Church of England Diocese of Salisbury Barford St. Martin and Burcombe

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Barford St Martin

Barford St.Martin is a small, picturesque village in South Wiltshire located 2 miles/3 km from Wilton, the ancient capital of Wessex and some 13 miles/20 km from Shaftesbury. It is located on the junction of the A30 and the B3089. It is within the Cranborne Chase and West Wiltshire Downs Area of Outstanding Natural Beauty, and the River Nadder runs through the village. Its history can be traced back to the 11th Century and there was reference to Barford in the Domesday Book compiled in 1085/1086.

Barford's 500 inhabitants include nearly 100 from the mobile homes at Heath Farm. Those not retired find work in Wilton and Salisbury; but few now remain agriculturally based. Barford St. Martin's coaching house - the Barford Inn - provides a welcome heart to the village and acts as its main employer, together with the Tinkerbell shop and filling station and the Black and White shop at East End Farm. The village still possesses a Tudor river mill and rectory, a post office, a Victorian Methodist chapel and a police house; all of which have been converted to domestic use. The village school with its "Feed my lambs" logo was built in 1854 but closed at the end of 2006, although it continues to be used for a preschool playgroup. Much of the surrounding farm land is owned by the Wilton Estate.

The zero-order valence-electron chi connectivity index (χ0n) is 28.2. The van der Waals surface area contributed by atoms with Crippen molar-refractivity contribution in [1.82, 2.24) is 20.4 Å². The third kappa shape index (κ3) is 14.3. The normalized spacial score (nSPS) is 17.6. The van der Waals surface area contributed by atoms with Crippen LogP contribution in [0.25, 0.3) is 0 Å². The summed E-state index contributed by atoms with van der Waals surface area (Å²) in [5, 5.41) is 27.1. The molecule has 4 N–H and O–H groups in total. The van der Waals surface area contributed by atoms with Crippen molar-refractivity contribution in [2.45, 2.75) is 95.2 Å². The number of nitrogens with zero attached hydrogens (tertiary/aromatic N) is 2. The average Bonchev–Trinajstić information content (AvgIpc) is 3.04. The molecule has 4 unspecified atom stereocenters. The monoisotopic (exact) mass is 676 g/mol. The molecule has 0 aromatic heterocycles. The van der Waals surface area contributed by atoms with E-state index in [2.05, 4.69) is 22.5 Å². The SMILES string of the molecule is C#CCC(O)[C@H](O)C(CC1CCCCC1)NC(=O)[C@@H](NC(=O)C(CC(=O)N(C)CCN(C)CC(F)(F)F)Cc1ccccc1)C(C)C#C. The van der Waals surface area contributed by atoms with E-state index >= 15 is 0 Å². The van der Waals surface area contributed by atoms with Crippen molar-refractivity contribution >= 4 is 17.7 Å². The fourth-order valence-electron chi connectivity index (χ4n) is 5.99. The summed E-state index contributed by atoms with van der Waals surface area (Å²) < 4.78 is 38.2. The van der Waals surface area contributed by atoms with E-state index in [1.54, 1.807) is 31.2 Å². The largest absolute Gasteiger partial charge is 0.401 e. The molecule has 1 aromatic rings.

HISTORY

Barford St. Martin's recorded history pre-dates the Norman Conquest. Extending along the River Nadder, the village nestles under the lea of Grovely Wood. Bordered by Burcombe to the east and Baverstock to the west, the parish's northern limits follow Grim's Ditch and the Roman road to Old Sarum and Winchester; its southern frontier runs along the drove road from Shaftesbury to Harewarren. The Bronze Age settlement at Hamshill Ditches on the southern slope of Barford Down falls within the parish boundary.

St Martin's 13th century church, at the centre of the village, is older than Salisbury Cathedral, with an even earlier stone preaching cross that was used by itinerant priests before the church was built. This Early English and Perpendicular church has a tower with six bells, of which the four heavier bells date from the middle of the 18th century and the two lighter ones are from the turn of the 20th century.

West Street
Barford
Salisbury
SP3 4AH

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